Children slid down a giant slide, played Cornhole and had their faces painted on the Masuk High School softball field Saturday, while their parents socialized and bought Italian food from trucks in the driveway.
Red and black balloons flew throughout the festivities, proudly displaying the colors of Monroe Lions Football and Cheer.
“It’s for all ages,” Rick Henderson, vice president of football, said of the event. “But we do like it because it’s a nice bonding experience for the young children and their families to learn about the program. We’re football coaches all week long and we’re here. The families know we’re family too.”
This year the Lions have six tackle football teams competing with Shoreline teams in American Youth Football & Cheer with around 150 kids from grades 3 to 8, 60 children from kindergarten to second-grade playing flag football and three cheerleading teams.
“Football in Monroe is growing, where a lot of other teams are struggling,” Henderson said of the program. “I think it’s things like this. We’re not just football.”
Henderson praised the work of Marissa Esteves, director of fundraising events, for organizing Saturday’s fundraiser, which had raffles, games and Donkey Pie Bingo. Proceeds will be used to maintain equipment, recondition helmets, buy new shoulder pads and pay for cheerleading expenses.
Henderson said the program concentrates on safety and teaching children the right way to play, while instilling values in its players. “It’s not just about winning,” he said. “It’s about sportsmanship and teamwork.”
“This is an exciting year for cheer,” Henderson added. “We have a team of returning champions from Kissimmee, Fla. They were the D-8 team, now they are D-10.”
Lions Cheer also has a D-12 team. There are about 62 girls age 5 to 14 in the cheer program in all, according to Amy Guerra, vice president of cheer.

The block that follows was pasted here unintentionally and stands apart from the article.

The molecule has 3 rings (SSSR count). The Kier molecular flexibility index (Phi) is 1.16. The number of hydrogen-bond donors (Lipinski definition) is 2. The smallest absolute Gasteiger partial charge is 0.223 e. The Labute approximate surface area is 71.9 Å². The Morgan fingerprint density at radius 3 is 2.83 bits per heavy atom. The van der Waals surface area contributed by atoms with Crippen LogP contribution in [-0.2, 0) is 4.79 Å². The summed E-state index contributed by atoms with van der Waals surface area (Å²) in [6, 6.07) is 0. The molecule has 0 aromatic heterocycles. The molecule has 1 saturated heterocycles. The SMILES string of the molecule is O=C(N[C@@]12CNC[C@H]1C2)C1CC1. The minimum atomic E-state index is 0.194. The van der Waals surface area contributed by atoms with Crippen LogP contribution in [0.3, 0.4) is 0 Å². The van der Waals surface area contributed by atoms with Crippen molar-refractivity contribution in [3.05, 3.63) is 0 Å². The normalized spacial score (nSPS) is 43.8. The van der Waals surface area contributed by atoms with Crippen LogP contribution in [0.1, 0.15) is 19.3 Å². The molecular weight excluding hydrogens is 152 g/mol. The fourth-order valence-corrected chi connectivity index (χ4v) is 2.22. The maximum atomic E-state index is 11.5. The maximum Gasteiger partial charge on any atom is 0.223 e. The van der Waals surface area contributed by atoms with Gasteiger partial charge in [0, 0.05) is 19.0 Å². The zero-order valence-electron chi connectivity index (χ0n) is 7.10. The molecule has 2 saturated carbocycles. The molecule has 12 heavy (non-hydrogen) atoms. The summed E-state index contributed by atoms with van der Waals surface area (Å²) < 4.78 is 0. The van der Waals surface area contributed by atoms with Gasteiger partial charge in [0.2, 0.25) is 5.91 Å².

“I’m super excited,” Guerra said. “I think we have a great turnout.”
The football teams have a scrimmage in Cheshire on Saturday and the season opens on Labor Day Weekend. The fourth-graders will play the first game against Southington at Wolfe Park.
“In football, all the kids are looking forward to the season,” Henderson said. “We have some strong teams and some looking to compete.”
Making close friendships
Stephanie Batch’s son, Owen, 9, started in the flag football program and now plays wide receiver on the fourth-grade team.
“This is his fifth year,” she said. “This is his favorite sport and favorite time of year.”
Batch said the people in the Monroe Lions program are like family. “It’s a confidence booster. That team camaraderie is huge,” she said. “I’m always recruiting parents to get their son to sign up for football. Some of my son’s closest friendships are because of those years of playing together.”
Amanda Tiberio’s daughter Mia, 9, is a fourth-grader on Lions Cheer’s D-10 team. “It’s her third year,” Tiberio said. “She loves the competition and being with her teammates. It’s very welcoming and it’s all about the team. They’re all about fitness this year and it teaches kids to be good sports in competitions and to support each other.”
Close ties to the Panthers
Henderson said the Monroe Lions have close ties to the Masuk High School’s football and cheer program.
An AYF Night is celebrated for a Panthers’ home football game every season. The young football players, cheerleaders and coaches go out to the middle of the field and are cheered by the Masuk crowd.
“They get to experience the excitement of walking onto the field,” Henderson said.
After halftime, Guerra said the boys and girls line up to greet the Panthers as the team runs back onto the field. She said, “they high five all the kids by the gate.”